Trade mark attorney Fiona McBride, looks at the pitfalls of choosing a name, and what you should do to avoid costly legal actions.
Highlighting the problems related to not fully checking your new business name, YouView may have to change its name as it's "confusingly similar" to another company.
Choosing a name for a new business venture is often looked upon as the moment when an entrepreneurial idea becomes real for the first time.
However, as has been shown by the recent brand name dispute involving Lord Sugar's 'YouView', it can be a decision that backfires if not considered carefully at the start.
When choosing a business name it is important to carry out a series of standard checks and searches to ensure that it doesn't infringe any existing trade mark rights, which could lead to a potentially costly dispute.
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The results of these searches should be pooled and considered together before deciding to run with the name or not.
Resources are short
At a time when resources are short and enthusiasm is running high it is tempting for entrepreneurs to overlook this important stage in the development of a new business.
Even if they remember to do all the necessary searches, they may wrongly assume that it is safe for them to do it themselves, without involving experts and this could lead to problems.
Without exception, the searches that should be carried out by all start-ups include:
In the case of the brand name attributed to Lord Sugar's new internet-connected TV service, 'You View', it is possible that all the right checks were carried out, but they failed to uncover the right results.
Those performing the searches may have missed the fact a very similar trade mark - 'Your View' - already existed for a product being marketed by Gloucestershire-based telecommunications business, Total Ltd.
Following this oversight, a lengthy brand name dispute ensued and a recent appeal court hearing has now determined that the name YouView is "confusingly similar" to its pre-existing rival. A potentially costly claim for damages on the grounds of brand name infringement is likely to follow.
With such costs at stake, entrepreneurs should be aware that performing searches is an important task that needs to be carried out professionally and comprehensively.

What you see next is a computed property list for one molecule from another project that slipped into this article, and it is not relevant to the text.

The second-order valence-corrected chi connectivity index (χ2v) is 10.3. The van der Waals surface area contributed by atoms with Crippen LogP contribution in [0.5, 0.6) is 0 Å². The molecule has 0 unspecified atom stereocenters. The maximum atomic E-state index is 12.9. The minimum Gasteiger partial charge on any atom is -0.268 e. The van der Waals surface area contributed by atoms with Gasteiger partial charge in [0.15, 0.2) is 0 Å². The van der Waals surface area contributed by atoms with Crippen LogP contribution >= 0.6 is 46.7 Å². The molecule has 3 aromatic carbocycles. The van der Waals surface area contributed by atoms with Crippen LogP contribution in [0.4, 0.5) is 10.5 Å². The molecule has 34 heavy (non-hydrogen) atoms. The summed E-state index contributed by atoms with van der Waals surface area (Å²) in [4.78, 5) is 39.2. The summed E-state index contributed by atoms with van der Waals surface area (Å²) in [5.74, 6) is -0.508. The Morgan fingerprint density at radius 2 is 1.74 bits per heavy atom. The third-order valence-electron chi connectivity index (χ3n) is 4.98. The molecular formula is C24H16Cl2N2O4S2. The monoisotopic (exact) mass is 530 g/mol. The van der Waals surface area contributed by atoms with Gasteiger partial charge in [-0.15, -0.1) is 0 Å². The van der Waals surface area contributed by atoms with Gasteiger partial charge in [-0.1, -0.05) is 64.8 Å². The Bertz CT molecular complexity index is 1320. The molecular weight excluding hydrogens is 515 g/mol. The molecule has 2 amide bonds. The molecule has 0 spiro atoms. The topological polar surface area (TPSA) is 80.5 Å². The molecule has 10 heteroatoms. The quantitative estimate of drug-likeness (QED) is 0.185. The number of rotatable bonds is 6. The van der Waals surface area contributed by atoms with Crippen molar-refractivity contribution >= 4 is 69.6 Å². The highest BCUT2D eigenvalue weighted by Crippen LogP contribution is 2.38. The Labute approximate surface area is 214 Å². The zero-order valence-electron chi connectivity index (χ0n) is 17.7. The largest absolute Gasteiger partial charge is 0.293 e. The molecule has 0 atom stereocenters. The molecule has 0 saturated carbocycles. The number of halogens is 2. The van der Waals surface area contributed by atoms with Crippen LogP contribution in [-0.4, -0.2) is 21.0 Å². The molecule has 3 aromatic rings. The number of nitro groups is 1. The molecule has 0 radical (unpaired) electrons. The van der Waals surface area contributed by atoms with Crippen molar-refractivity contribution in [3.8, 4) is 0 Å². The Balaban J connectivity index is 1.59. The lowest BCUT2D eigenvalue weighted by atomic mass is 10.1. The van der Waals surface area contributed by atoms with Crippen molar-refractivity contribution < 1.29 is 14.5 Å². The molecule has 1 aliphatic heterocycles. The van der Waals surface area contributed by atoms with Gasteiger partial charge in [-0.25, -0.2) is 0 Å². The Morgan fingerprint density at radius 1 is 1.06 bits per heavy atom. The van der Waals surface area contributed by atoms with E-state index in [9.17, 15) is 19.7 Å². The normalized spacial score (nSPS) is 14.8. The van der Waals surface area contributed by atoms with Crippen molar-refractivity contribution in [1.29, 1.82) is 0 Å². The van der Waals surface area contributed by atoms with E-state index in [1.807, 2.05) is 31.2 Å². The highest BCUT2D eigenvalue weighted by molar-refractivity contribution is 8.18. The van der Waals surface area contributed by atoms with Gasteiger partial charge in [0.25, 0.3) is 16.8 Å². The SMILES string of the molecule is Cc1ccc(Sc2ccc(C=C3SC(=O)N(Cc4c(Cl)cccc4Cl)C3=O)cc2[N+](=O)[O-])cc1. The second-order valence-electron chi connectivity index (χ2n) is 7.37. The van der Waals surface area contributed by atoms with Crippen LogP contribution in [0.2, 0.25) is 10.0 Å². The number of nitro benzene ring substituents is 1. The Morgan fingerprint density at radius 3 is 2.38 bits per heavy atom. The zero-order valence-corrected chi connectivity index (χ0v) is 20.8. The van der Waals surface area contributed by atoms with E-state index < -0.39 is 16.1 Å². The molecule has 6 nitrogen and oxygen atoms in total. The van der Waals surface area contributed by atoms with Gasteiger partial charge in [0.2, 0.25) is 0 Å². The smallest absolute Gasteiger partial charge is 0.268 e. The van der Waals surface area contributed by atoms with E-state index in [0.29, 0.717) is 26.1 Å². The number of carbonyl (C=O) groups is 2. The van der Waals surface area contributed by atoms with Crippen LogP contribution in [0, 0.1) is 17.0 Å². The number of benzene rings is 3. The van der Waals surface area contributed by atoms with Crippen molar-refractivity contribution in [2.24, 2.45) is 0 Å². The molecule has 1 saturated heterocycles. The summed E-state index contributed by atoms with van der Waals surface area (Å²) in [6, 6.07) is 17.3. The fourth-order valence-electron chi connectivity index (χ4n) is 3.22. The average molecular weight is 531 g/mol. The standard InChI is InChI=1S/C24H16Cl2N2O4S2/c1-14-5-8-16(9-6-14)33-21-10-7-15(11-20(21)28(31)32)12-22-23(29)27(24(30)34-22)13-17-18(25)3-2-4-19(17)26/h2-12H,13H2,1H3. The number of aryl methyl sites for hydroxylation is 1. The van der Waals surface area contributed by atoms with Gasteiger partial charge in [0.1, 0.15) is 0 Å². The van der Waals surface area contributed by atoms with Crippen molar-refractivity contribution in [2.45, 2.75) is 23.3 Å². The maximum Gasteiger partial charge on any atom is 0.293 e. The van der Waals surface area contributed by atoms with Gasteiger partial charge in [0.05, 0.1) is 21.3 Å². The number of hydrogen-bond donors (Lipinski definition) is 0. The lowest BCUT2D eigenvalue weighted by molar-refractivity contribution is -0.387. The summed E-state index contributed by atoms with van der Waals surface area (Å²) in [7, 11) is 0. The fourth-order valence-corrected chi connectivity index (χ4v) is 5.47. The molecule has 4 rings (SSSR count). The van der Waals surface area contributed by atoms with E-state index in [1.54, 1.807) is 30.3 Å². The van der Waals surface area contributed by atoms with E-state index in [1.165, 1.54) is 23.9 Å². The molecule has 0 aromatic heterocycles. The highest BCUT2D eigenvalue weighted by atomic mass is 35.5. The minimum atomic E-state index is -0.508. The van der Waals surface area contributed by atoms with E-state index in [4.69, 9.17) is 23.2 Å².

It is not enough to rely on searches based on the proposed business name alone. It is advisable to carry out searches for trademarks or business names that are phonetically similar or differ by just a letter or two, particularly if these names have secured trade mark rights in a similar category of goods or services.
The results from these searches need to be gathered and considered collectively, before taking a view on whether the new brand name is worthy of further investment.
If the new business has international aspirations, it may be necessary to search further afield. Most EU countries have their own online registers and while carrying out global searches would be difficult to justify from a cost perspective initially, appropriate searches in key international markets should be performed.
Once the appropriate searches have been carried out and trade mark registrations filed, the new owner of these rights needs to stay alert to potential infringements, and seek to block them, or take legal action against them, where necessary.
Watches should be established to monitor for any potential infringement. In the case of an infringing domain name, it is possible for a trade mark owner to apply for the offending domain name to be surrendered or even have the rights transferred over to its own business.
In YouView's case, it remains unclear whether the brand owner will drop the name altogether or seek to negotiate an agreement or consent or something similar. Whichever route they choose, it's a cost that the fledgling business could have done without.
Fiona McBride is a partner and trade mark attorney at Withers & Rogers LLP.
This article is copyrighted by IBTimes.co.uk, the business news leader